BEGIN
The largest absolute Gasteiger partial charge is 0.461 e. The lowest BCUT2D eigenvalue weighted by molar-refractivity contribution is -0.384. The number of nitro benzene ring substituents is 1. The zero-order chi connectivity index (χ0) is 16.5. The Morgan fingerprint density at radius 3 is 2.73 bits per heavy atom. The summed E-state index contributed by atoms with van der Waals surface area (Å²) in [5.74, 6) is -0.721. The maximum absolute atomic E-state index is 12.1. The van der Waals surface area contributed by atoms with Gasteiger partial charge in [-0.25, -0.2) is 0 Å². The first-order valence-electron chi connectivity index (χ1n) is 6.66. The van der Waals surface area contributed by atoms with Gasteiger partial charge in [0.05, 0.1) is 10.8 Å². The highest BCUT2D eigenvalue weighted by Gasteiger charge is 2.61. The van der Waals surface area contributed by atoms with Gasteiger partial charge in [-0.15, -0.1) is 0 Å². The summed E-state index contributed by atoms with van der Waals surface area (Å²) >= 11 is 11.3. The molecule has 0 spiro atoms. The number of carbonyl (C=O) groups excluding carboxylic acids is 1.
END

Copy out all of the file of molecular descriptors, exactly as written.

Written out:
The largest absolute Gasteiger partial charge is 0.461 e. The lowest BCUT2D eigenvalue weighted by molar-refractivity contribution is -0.384. The number of nitro benzene ring substituents is 1. The zero-order chi connectivity index (χ0) is 16.5. The Morgan fingerprint density at radius 3 is 2.73 bits per heavy atom. The summed E-state index contributed by atoms with van der Waals surface area (Å²) in [5.74, 6) is -0.721. The maximum absolute atomic E-state index is 12.1. The van der Waals surface area contributed by atoms with Gasteiger partial charge in [-0.25, -0.2) is 0 Å². The first-order valence-electron chi connectivity index (χ1n) is 6.66. The van der Waals surface area contributed by atoms with Gasteiger partial charge in [0.05, 0.1) is 10.8 Å². The highest BCUT2D eigenvalue weighted by Gasteiger charge is 2.61. The van der Waals surface area contributed by atoms with Gasteiger partial charge in [-0.15, -0.1) is 0 Å². The summed E-state index contributed by atoms with van der Waals surface area (Å²) >= 11 is 11.3. The molecule has 0 spiro atoms. The number of carbonyl (C=O) groups excluding carboxylic acids is 1.